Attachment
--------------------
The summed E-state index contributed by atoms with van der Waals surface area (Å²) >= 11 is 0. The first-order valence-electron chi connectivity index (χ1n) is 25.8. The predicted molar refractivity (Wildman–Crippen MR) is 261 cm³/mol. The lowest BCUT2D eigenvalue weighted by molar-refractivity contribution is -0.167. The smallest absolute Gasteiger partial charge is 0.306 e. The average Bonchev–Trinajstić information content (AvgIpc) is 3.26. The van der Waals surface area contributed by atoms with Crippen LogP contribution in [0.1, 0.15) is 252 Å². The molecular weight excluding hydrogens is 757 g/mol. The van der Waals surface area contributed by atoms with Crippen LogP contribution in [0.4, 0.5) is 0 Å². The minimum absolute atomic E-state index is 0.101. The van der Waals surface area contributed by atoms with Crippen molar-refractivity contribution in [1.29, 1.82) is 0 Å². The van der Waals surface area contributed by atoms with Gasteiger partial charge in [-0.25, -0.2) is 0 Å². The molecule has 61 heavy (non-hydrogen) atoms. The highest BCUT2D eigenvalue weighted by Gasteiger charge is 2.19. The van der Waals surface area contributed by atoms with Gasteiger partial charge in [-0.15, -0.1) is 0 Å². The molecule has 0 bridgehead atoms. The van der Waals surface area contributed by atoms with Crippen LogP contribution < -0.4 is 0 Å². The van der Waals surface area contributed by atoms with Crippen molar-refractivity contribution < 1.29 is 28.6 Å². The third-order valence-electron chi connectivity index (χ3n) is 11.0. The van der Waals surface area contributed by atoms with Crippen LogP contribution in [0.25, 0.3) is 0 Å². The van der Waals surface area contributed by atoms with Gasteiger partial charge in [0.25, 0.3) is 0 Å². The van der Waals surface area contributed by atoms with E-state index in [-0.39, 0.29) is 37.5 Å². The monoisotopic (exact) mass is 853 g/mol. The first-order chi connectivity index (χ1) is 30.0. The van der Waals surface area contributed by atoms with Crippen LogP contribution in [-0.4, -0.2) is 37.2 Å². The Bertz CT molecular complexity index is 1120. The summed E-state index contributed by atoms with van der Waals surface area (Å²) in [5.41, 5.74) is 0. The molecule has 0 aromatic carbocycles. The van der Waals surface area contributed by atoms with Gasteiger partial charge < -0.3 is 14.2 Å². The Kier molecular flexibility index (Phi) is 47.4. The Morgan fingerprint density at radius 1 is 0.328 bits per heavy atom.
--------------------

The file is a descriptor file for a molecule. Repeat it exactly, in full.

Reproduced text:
The summed E-state index contributed by atoms with van der Waals surface area (Å²) >= 11 is 0. The first-order valence-electron chi connectivity index (χ1n) is 25.8. The predicted molar refractivity (Wildman–Crippen MR) is 261 cm³/mol. The lowest BCUT2D eigenvalue weighted by molar-refractivity contribution is -0.167. The smallest absolute Gasteiger partial charge is 0.306 e. The average Bonchev–Trinajstić information content (AvgIpc) is 3.26. The van der Waals surface area contributed by atoms with Crippen LogP contribution in [0.1, 0.15) is 252 Å². The molecular weight excluding hydrogens is 757 g/mol. The van der Waals surface area contributed by atoms with Crippen LogP contribution in [0.4, 0.5) is 0 Å². The minimum absolute atomic E-state index is 0.101. The van der Waals surface area contributed by atoms with Crippen molar-refractivity contribution in [1.29, 1.82) is 0 Å². The van der Waals surface area contributed by atoms with Gasteiger partial charge in [-0.25, -0.2) is 0 Å². The molecule has 61 heavy (non-hydrogen) atoms. The highest BCUT2D eigenvalue weighted by Gasteiger charge is 2.19. The van der Waals surface area contributed by atoms with Gasteiger partial charge in [-0.15, -0.1) is 0 Å². The molecule has 0 bridgehead atoms. The van der Waals surface area contributed by atoms with Crippen LogP contribution < -0.4 is 0 Å². The van der Waals surface area contributed by atoms with Crippen molar-refractivity contribution < 1.29 is 28.6 Å². The third-order valence-electron chi connectivity index (χ3n) is 11.0. The van der Waals surface area contributed by atoms with Crippen LogP contribution in [0.25, 0.3) is 0 Å². The van der Waals surface area contributed by atoms with Gasteiger partial charge in [0.25, 0.3) is 0 Å². The van der Waals surface area contributed by atoms with E-state index in [-0.39, 0.29) is 37.5 Å². The monoisotopic (exact) mass is 853 g/mol. The first-order chi connectivity index (χ1) is 30.0. The van der Waals surface area contributed by atoms with Crippen LogP contribution in [-0.4, -0.2) is 37.2 Å². The Bertz CT molecular complexity index is 1120. The summed E-state index contributed by atoms with van der Waals surface area (Å²) in [5.41, 5.74) is 0. The molecule has 0 aromatic carbocycles. The van der Waals surface area contributed by atoms with Gasteiger partial charge < -0.3 is 14.2 Å². The Kier molecular flexibility index (Phi) is 47.4. The Morgan fingerprint density at radius 1 is 0.328 bits per heavy atom.